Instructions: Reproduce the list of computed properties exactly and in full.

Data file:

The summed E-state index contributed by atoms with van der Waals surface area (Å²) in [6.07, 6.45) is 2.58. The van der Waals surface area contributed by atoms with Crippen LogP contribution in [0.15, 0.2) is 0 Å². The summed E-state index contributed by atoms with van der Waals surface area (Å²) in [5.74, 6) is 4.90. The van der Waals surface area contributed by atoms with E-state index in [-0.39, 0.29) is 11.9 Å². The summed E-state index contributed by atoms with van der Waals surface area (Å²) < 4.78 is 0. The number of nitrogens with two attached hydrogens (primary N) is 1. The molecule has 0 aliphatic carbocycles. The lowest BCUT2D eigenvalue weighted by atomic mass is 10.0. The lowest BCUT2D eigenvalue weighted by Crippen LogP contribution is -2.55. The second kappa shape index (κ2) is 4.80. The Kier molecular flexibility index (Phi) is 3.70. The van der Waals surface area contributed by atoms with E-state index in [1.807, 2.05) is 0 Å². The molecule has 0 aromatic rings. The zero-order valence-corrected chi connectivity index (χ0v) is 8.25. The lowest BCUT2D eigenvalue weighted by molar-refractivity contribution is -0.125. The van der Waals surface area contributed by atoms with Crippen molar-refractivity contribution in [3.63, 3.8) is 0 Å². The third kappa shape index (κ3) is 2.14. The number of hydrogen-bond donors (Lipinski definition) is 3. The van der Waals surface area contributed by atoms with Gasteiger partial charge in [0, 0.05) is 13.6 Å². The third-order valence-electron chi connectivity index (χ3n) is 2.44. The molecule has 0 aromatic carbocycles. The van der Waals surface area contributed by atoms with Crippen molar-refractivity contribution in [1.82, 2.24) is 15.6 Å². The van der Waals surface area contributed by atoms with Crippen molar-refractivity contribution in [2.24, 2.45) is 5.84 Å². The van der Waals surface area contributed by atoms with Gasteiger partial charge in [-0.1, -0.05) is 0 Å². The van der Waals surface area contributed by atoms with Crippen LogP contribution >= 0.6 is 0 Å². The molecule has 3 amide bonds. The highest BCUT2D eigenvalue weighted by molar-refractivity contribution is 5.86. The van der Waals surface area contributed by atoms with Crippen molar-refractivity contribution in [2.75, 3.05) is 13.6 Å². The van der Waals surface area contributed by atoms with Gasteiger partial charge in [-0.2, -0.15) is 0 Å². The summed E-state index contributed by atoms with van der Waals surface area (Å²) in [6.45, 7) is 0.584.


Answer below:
The summed E-state index contributed by atoms with van der Waals surface area (Å²) in [6.07, 6.45) is 2.58. The van der Waals surface area contributed by atoms with Crippen LogP contribution in [0.15, 0.2) is 0 Å². The summed E-state index contributed by atoms with van der Waals surface area (Å²) in [5.74, 6) is 4.90. The van der Waals surface area contributed by atoms with E-state index in [-0.39, 0.29) is 11.9 Å². The summed E-state index contributed by atoms with van der Waals surface area (Å²) < 4.78 is 0. The number of nitrogens with two attached hydrogens (primary N) is 1. The molecule has 0 aliphatic carbocycles. The lowest BCUT2D eigenvalue weighted by atomic mass is 10.0. The lowest BCUT2D eigenvalue weighted by Crippen LogP contribution is -2.55. The second kappa shape index (κ2) is 4.80. The Kier molecular flexibility index (Phi) is 3.70. The van der Waals surface area contributed by atoms with E-state index in [1.807, 2.05) is 0 Å². The molecule has 0 aromatic rings. The zero-order valence-corrected chi connectivity index (χ0v) is 8.25. The lowest BCUT2D eigenvalue weighted by molar-refractivity contribution is -0.125. The van der Waals surface area contributed by atoms with Crippen molar-refractivity contribution in [3.63, 3.8) is 0 Å². The third kappa shape index (κ3) is 2.14. The number of hydrogen-bond donors (Lipinski definition) is 3. The van der Waals surface area contributed by atoms with Gasteiger partial charge in [0, 0.05) is 13.6 Å². The third-order valence-electron chi connectivity index (χ3n) is 2.44. The molecule has 0 aromatic carbocycles. The van der Waals surface area contributed by atoms with Crippen molar-refractivity contribution in [1.82, 2.24) is 15.6 Å². The van der Waals surface area contributed by atoms with Crippen molar-refractivity contribution in [2.24, 2.45) is 5.84 Å². The van der Waals surface area contributed by atoms with Gasteiger partial charge in [-0.1, -0.05) is 0 Å². The van der Waals surface area contributed by atoms with Crippen LogP contribution >= 0.6 is 0 Å². The molecule has 3 amide bonds. The highest BCUT2D eigenvalue weighted by molar-refractivity contribution is 5.86. The van der Waals surface area contributed by atoms with Crippen molar-refractivity contribution in [2.75, 3.05) is 13.6 Å². The van der Waals surface area contributed by atoms with Gasteiger partial charge in [-0.2, -0.15) is 0 Å². The summed E-state index contributed by atoms with van der Waals surface area (Å²) in [6.45, 7) is 0.584.